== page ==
Another debate which evoked considerable interest centred round a proposal— "That the Navy League should no longer be permitted access to the schools". Although the popular opinion found it impossible to conceive any other point of view than that actively propagated by the Navy League, there were in fact other organisations holding opposing views, such as the New Zealand National Peace Council. That either or both of these organisations should be permitted free access to our schools, making the minds of the children the battleground of opposing political opinions, did not seem to some to be in the best interests of education. Much worse would it be to permit only one philosophy to be presented to children, leaving the opposing opinion entirely unrepresented. A well-known organiser and lecturer for the Navy League supported the opposition in the debate, while an adherent of the opposing point of view to that of the Navy League spoke in favour of the proposal. I well remember the consternation with which the organiser for the League viewed the spectacle of student after student mounting the platform to advocate the exclusion of the Navy League from our schools. To one who had found it so easy to influence the minds of school children it seemed incomprehensible that University students should range themselves in opposition to the Navy League, When the Press published the fact that a vote of students had supported the exclusion of the Navy League from the schools, needless to say orthodox opinion was horrified. One interesting development was that Lord Jellicoe, who was then Governor-General, intimated that he no longer wished to remain patron of the Society. The executive of the Debating Society were not deterred from the policy of encouraging the free expression of opinion.

Another public debate related to a proposal favouring the restoration of full civic rights to conscientious objectors of World War I, supported by J. A. Lee, D.C.M., and Bill Jordan as he then was, both returned servicemen of that war.

Another interesting incident of the period related to the right of free expression of opinion occurred when a student who was a member of the Communist Party—Miss Hetty Weitzel—was convicted for an offence involving the distribution of Communist literature. A number of students who attended the hearing of the case in the Magistrate's Court, feeling that this was, an infringement of the rights of free speech, took up a collection outside the Court and paid the fine. The collection did not escape the notice of the newspaper reporters and publication of the incident, with consequent newspaper editorials and publication of letters from "Pro Bono Publico", "Anti-Communist" and so forth, led to a College enquiry into the distribution of so-called seditious and prohibited literature at the University. The result of the enquiry did nothing to binder the expression of student opinion.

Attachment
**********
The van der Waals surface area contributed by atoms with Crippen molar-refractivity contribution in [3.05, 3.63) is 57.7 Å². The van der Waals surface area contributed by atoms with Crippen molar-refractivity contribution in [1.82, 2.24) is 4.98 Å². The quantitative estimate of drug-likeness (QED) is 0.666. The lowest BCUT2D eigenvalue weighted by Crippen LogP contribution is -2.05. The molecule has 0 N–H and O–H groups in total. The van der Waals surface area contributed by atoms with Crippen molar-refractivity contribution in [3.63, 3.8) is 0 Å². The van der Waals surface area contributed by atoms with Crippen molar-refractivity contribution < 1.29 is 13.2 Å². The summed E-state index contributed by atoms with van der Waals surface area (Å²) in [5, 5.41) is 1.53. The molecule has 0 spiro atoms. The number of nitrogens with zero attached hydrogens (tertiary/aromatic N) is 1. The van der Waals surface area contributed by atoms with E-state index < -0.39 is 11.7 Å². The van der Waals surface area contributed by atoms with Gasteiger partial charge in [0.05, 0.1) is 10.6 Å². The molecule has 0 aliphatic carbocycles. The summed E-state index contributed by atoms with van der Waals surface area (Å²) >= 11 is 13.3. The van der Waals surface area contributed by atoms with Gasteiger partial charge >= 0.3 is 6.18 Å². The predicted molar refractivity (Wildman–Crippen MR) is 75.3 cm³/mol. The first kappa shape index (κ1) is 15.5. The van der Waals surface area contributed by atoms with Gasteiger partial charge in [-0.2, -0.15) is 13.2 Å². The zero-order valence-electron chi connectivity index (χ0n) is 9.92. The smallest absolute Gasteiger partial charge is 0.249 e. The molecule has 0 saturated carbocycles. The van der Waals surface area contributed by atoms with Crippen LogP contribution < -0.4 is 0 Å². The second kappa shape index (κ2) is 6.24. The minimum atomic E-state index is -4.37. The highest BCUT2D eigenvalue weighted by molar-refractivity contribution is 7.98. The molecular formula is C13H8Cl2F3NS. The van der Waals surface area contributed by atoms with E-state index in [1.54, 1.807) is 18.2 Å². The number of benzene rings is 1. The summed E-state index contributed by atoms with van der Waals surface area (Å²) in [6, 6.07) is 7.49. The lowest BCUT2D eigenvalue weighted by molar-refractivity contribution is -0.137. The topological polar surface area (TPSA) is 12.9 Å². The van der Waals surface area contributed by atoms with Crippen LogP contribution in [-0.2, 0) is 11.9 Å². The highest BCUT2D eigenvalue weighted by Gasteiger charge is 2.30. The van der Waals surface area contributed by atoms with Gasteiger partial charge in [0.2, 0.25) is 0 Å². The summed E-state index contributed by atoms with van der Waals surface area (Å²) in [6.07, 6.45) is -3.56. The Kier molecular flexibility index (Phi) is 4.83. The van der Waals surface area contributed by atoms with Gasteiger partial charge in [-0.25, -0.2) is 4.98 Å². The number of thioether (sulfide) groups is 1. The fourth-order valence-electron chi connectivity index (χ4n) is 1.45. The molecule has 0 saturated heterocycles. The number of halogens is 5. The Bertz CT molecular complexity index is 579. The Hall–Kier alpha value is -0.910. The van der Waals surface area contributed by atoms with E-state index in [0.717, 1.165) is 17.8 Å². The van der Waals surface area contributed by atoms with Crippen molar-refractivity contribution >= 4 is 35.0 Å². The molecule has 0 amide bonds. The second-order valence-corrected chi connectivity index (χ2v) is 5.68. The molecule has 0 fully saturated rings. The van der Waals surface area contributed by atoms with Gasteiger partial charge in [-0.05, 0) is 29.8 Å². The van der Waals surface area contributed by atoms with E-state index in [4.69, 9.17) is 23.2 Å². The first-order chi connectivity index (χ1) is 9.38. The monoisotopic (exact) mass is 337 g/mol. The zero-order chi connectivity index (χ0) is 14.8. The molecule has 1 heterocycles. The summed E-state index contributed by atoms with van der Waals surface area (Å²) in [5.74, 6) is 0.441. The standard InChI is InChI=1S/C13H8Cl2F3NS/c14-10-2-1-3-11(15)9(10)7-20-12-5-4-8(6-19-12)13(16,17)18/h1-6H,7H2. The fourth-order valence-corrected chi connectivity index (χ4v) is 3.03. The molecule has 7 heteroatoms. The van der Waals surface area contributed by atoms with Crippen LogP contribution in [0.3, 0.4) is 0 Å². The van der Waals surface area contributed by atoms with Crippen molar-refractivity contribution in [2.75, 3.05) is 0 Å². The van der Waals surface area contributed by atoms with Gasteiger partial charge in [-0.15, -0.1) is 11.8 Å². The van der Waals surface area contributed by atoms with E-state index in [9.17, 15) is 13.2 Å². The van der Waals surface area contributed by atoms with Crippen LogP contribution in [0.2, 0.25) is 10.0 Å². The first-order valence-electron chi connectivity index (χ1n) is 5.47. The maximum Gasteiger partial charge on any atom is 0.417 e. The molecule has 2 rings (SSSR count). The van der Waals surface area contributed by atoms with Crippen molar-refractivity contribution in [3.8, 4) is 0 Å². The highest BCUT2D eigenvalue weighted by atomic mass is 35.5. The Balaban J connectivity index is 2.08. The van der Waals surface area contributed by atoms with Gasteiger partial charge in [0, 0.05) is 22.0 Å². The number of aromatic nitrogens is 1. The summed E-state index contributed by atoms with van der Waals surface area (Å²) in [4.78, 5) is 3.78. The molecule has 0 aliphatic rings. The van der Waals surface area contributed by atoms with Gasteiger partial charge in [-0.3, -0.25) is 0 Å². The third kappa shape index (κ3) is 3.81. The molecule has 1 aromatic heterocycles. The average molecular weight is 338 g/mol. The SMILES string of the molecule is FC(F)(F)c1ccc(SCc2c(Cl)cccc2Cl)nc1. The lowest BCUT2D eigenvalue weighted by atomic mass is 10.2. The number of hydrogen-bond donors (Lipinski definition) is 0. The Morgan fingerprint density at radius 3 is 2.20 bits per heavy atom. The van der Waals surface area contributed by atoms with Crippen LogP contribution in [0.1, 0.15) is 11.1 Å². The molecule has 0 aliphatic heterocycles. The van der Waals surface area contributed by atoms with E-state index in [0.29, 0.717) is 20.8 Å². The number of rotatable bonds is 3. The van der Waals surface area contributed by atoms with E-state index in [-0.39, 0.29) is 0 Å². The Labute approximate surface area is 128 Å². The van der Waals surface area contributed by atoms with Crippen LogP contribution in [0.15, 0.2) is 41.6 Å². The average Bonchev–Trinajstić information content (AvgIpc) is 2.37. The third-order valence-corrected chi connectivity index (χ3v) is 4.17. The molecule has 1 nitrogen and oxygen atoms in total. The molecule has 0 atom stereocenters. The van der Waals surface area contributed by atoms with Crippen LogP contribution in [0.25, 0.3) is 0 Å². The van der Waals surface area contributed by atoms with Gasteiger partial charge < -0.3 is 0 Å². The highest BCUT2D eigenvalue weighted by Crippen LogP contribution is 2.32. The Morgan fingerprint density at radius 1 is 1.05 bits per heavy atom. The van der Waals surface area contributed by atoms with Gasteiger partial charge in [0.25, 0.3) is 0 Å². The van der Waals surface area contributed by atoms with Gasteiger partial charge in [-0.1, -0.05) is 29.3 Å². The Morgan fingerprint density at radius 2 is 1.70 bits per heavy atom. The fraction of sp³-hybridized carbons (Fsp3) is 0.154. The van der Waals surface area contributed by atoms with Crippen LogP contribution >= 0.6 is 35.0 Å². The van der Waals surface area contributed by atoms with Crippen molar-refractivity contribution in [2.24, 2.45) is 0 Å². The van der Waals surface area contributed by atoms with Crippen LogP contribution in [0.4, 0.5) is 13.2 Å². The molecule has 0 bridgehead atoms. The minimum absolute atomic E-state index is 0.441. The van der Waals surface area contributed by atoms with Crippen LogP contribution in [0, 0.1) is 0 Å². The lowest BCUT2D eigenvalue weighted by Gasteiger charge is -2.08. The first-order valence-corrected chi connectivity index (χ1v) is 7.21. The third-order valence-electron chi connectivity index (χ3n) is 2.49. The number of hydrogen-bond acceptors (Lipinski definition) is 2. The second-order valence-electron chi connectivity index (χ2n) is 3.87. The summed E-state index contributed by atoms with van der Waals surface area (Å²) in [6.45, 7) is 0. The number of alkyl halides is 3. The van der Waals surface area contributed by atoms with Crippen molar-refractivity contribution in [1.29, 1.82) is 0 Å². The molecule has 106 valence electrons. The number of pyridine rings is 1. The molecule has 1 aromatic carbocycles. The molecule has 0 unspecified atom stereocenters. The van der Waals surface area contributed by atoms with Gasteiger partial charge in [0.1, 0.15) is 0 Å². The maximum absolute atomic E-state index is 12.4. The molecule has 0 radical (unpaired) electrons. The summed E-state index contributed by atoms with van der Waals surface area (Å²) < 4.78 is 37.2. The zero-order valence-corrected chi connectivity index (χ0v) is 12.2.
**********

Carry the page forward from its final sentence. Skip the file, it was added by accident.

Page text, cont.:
Free Discussions

The Free Discussions Club also engaged in the same free expression of opinion. It will be remembered that in the period under review so soon after World War I, there was a Middle East crisis precipitated by a flamboyant cable despatched to the Dominion by Lloyd-George, resulting in the creation of a certain amount of war hysteria. A meeting of the Free Discussions Club called to discuss the situation was addressed by Walter Nash and the late Rev. Dr. Gibb. Both speakers opposed the creation of a war fever and most students who had long been associated with both the Debating Society and the Free Discussions Club similarly opposed the current developments which were obviously calculated to make for another world war. However, as was to be expected when war hysteria is present, a number of students, most of whom had rarely interested themselves in the activities of either club, organised an opposition and, after the chairman had adjourned the discussion to the Gmnaysium when the hour for closing the University buildings had arrived, the opposition developed into something in the nature of what modern politicians would describe as a "rabble rousing" incident involving the use of prepared stink bombs and other methods not associated with the calm objective discussion of a serious situation. Indeed, rumour had it that plans were afoot to capture and duck the principal speakers in the nearest duck pond. They were exciting days.

And so it will be seen that the theme of my recollections is that students of those days who gathered together in such student dubs as those I have mentioned were active in defending and enlarging that most important of the four freedoms— the right to freedom of speech. There were other incidents which serve to illustrate this contention but space does not permit me to recount there.

Victoria College has acquired a new status. Long may its students in their various clubs continue to maintain the tradition of freedom of speech. What matters it if the opinions they express run counter to what has been described as the common sense of popular opinion. The daring speculation of today is the common sense of tomorrow.

—J. W. G. Davidson.